Spot the difference: Irish and French 10-year yields trade at 1%

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A milestone of sorts.

French and Irish 10-year bond yields have met at 1 per cent today, trading at broadly the same level for the first time since Ireland returned to international markets four years ago.

A former bailout country and once considered a part of the eurozone’s “periphery”, Ireland’s benchmark debt has rallied impressively over the last three years with yields falling back from a peak of over 4 per cent to record lows of below 0.4 per cent late last year.

French bonds meanwhile have been selling off sharply ahead of the country’s presidential election in just three months’ time.

France’s 10-year yields have jumped from 0.1 per cent in September to above 1 per cent this month, driving its yield gap with Germany to a four-year high in the last week.

Demand for bonds issued by the eurozone’s second largest economy has been hit by the scandal that has engulfed François Fillon, the centre right candidate who was widely seen as the frontrunner to win the upcoming presidential election.

Allegations that Mr Fillon’s wife was paid more than €800,000 in public funds for a fake job as parliamentary aide has blown the election campaign wide open for far-right candidate Marine Le Pen, who has promised to ditch the euro and redenominate the country’s debt should she triumph in May.

Both Irish and French have been caught up in a broader sovereign bond sell-off, with yields climbing off their record lows in the wake of Donald Trump’s election. Investors have been rejigging their expectations for rising inflation under the new White House administration which is bad news for bond returns.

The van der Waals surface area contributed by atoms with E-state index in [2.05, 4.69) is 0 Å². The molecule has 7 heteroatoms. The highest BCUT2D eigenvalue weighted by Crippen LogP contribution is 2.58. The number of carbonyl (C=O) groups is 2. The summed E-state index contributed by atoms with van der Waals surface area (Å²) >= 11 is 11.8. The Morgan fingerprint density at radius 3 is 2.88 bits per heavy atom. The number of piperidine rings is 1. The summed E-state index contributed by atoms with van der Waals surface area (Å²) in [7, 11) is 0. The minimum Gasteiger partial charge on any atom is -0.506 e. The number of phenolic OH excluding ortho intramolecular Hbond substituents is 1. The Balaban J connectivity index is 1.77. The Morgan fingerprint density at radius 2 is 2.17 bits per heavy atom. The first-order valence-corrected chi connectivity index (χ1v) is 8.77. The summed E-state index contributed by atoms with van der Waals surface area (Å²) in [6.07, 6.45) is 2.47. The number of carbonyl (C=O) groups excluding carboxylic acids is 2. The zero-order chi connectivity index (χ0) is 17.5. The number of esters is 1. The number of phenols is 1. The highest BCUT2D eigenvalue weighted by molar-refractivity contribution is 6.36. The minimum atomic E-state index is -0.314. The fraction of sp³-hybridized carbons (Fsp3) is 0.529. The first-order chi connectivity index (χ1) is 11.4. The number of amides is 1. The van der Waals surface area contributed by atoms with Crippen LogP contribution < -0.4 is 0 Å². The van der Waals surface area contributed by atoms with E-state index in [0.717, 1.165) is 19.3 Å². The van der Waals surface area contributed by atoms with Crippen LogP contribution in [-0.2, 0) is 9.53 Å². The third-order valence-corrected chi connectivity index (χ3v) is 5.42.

France’s investment grade bonds are rated a few notches above Ireland’s among the main credit agencies, holding a AA status at S&P compared to Ireland’s A+.

But in a sure fire sign that Ireland has broken away from the eurozone’s peripheral economies, its bond yields have remained pretty restive compared to its bailout counterpart Portugal and perennially worrisome Italy.

Matthew Bailey, credit analyst at JPMorgan, notes the “sudden resurgence of European periphery risk” in the bond markets over the last six months (see chart below).

“Investors are worried that Europe will be the next domino to fall in a global trend towards isolationism, border controls, and trade tariffs during the current electoral cycle”.

After a year of unprecedented political shocks, investors are no longer discounting the prospect of a Le Pen triumph, Greek eurozone exit or election of the eurosceptic Five Star Movement in Italy, adds Mr Bayley,

“Any of these scenarios could return us to the bad old days of the eurozone crisis, when periphery premiums were 100-200 basis points”.

Bond spreads, which measure the difference in yields between member states measured against German Bunds, have also swelled ahead of an anticipated scale back in bond buying from the European Central Bank.

The ECB is planning to reduce its monthly QE target from €80bn to €60bn in April, with a view to exiting the programme in December at the very earliest.

Next month will mark the second anniversary of the central bank’s stimulus measures, which have given the ECB an over-sized presence in the eurozone sovereign bond markets after the bank snapped up more than €1.5tn of assets (read more here).

First chart via Bloomberg

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